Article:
A chart showing air quality across the world, allowing Chinese to see that, compared to the world, their country just isn't safe or healthy in terms of air quality.

A chart showing air quality across the world, allowing Chinese to see that, compared to the world, their country just isn't safe or healthy in terms of air quality.

And so a meme was born.  Not a funny one, but a viral, remixed, and forwarded meme nonetheless.  There are two factors here.  First, is the presence of data and infographics.  Lots of data.  And data organized in a very crisp, unambiguous way.  With the release of clear visual infographics, Chinese citizens could see plainly that the air they’re breathing can’t be dismissed as fog.  You can’t just get used to this stuff.  It’s dangerous and unhealthy.

But what’s also important is that the data set a context that allowed everyone to participate with pictures.  With that context, when users started posting more and more images of pollution in their cities, they started to see their cities again with new eyes.  It’s something that comes naturally to foreigners – most Americans and Europeans, after all, have never seen smog like there is in China – but it’s not something you can necessarily catch if all you’ve known is dirty, polluted skies.  Even now, I don’t notice the smog in LA unless an out-of-towner points it out to me.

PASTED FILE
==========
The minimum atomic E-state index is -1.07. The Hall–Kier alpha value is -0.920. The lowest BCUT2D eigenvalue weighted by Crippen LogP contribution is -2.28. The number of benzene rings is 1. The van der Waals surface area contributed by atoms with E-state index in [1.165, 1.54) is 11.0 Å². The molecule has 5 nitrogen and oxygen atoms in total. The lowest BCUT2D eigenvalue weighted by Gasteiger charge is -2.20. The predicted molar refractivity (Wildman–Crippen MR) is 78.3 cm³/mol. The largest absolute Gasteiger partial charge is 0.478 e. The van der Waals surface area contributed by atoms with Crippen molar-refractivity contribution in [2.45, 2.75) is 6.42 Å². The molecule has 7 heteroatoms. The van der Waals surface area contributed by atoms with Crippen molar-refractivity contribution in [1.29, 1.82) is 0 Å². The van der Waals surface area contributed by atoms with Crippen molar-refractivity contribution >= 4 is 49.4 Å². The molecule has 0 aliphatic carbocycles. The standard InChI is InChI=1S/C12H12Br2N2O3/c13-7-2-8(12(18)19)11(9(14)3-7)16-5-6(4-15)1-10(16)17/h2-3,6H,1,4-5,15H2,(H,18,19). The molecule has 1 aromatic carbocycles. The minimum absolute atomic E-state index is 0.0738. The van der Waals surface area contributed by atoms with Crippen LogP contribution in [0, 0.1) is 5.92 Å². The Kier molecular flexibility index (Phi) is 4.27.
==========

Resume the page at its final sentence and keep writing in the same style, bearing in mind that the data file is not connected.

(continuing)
And so, with mounting pressure, even Chinese media reported on the smog, and now the government is seeking feedback on how to improve.  Weibo played a role, and so did infographics and photos.

The caption here reads: "Brown Layer," suggesting a layer of pollution and trash just beneath the surface.

The caption here reads: "Brown Layer," suggesting a layer of pollution and trash just beneath the surface.

A screenshot of the Beijing Air iPhone app at work. Users posted screenshots such as this to their Weibo feeds, thus spreading the data around to their networks.

A screenshot of the Beijing Air iPhone app at work. Users posted screenshots such as this to their Weibo feeds, thus spreading the data around to their networks.

A listing of iPhone apps folks can download to get access to Beijing Air data.

Killer apps: a listing of iPhone apps folks can download to get access to Beijing Air data.

Photos such as this help netizens vent their concerns about air quality--and open everyone else's eyes to the air around them.

Photos such as this help netizens vent their concerns about air quality--and open everyone else's eyes to the air around them.

More infographics and data.

More infographics and data, with strong recommendations to don a face mask and not walk outside.

This infographic shows the interactions between city dwellers, farmers and pollution dumping in rivers.

This infographic shows the interactions between city dwellers, farmers and pollution dumping in rivers.

“The Father of China’s Great Firewall” Re-defines Internet Sovereignty